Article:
This subsection describes operations for conducting wagering games and tracking wagering game events (“events”). In some embodiments, wagering game machines, wagering game servers, account servers, and game history servers work together to conduct wagering games and track events. The following discussion will describe operations for each of these components and will refer to the figures presented above.

FIG. 4 is a flow diagram illustrating operations for presenting wagering games and reporting events on a mobile machine, according to some embodiments of the invention. In some embodiments, the mobile machine receives input and presents results associated with wagering games, while other network components determine game results, update account balances, and record game history. The mobile machine can also assist in tracking progress of wagering games by reporting what input has been received and what results have been presented. The flow 400 begins at block 402.

At block 402, a mobile machine's wagering game unit 332 detects input associated with the wagering game. For example, the wagering game unit 332 can detect that a player has entered wagering game input (e.g., bets, spin reels command, etc.) through a touchscreen on the primary display 310, buttons on the player input device 316, etc. The flow continues at block 404.

At block 404, the mobile machine's wagering game unit 332 performs operations in response to the input. For instance, in response to the input, the wagering game unit 332 can present certain output, such as graphically moving wagering game pieces, updating game meters, etc. Additionally, the wagering game unit 332 can exchange wagering game information with other network devices. The flow continues at block 406.

At block 406, the mobile machine's wagering game unit 332 reports events to the wagering game server 241, where the events indicate the input and operations associated with the wagering game. Although in FIG. 4 the reporting occurs after detecting input and performing operations, some embodiments report events each time input is detected and operations are performed. The flow continues at block 408.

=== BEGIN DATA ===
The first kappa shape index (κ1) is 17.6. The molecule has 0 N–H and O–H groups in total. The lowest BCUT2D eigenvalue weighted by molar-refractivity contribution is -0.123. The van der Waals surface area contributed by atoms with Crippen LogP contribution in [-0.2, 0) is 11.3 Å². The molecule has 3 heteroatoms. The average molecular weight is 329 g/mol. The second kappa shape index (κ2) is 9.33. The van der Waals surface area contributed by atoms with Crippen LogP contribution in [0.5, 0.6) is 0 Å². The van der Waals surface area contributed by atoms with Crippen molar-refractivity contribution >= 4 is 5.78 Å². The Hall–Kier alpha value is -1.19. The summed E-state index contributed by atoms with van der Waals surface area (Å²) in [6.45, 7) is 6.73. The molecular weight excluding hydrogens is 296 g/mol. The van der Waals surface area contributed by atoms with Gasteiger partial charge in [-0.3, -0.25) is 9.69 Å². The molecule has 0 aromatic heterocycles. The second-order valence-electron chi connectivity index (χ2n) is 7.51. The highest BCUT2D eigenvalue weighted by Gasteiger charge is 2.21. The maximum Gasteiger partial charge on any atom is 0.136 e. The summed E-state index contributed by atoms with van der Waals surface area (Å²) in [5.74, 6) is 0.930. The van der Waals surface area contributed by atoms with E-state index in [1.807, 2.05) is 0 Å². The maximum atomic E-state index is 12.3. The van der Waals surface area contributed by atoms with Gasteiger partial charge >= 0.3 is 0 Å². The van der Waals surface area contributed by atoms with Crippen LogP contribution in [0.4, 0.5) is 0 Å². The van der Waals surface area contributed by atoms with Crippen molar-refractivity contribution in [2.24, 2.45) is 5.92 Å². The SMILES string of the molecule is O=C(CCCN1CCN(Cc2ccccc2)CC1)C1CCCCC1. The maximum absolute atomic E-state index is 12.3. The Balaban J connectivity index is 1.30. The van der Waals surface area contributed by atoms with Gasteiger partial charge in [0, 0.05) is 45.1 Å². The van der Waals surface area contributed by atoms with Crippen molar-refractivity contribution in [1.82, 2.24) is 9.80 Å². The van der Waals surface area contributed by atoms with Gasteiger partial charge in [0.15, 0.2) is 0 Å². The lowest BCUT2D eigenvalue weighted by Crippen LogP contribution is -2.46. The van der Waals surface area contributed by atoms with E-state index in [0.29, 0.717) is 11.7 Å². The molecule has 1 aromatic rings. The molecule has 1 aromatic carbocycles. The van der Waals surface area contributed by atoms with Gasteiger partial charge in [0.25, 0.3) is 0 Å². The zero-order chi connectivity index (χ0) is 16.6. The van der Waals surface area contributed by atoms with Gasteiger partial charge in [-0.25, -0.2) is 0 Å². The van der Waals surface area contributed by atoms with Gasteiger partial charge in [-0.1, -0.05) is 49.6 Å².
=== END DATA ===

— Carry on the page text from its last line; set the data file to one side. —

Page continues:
At block 408, the wagering game unit 332 receives random number information that indicates results of the wagering game. In some embodiments, the mobile machine receives the random number information from the wagering game server 241. The random numbers can indicate where the reels will stop, what cards will be dealt, values for game elements, etc. The flow continues at block 410.

At block 410, the wagering game unit 332 presents results of the wagering game. For example, based on the random number information, the wagering game unit 332 graphically presents results for the wagering game. The graphical presentation can include spending reels, flipping cards, revealing prizes, etc. The flow continues at block 412.

At block 412, the wagering game unit 332 determines and presents an updated player account balance. In some embodiments, the wagering game unit 332 contacts the wagering game server 241 or the account server 245 to obtain the account balance resulting from the wagering game. The flow continues at block 414.

At block 414, the mobile machine's wagering game unit 332 reports an event indicating that the wagering game results were presented. The wagering game unit 332 can report the event to the game history server 249 and/or the wagering game server 241. In some embodiments, after the results are presented, the wagering game is complete. From block 414, the flow ends.

While FIG. 4 described operations performed by a mobile machine, FIG. 5 describes a wagering game server's role in conducting wagering games and recording events. FIG. 5 is a flow diagram illustrating operations for determining and reporting results for a wagering game, according to some embodiments of the invention. The flow 500 begins at block 502.

At block 502, the wagering game server's game engine 244 receives events associated with a wagering game. The events can include an indication of player input received at a mobile machine 102. For example, the events can indicate that a player has pressed a “bet $5” button or a “spin reels” button. The flow continues at block 504.

At block 504, the wagering game server's game engine 244 reports the events to the game history server 249 for recordation. The flow continues at block 506.

At block 506, the game engine 244 selects and provides random number information to a mobile machine 102 for use in presenting a result for the wagering game. The random number information can indicate a result for the wagering game. The flow continues at block 508.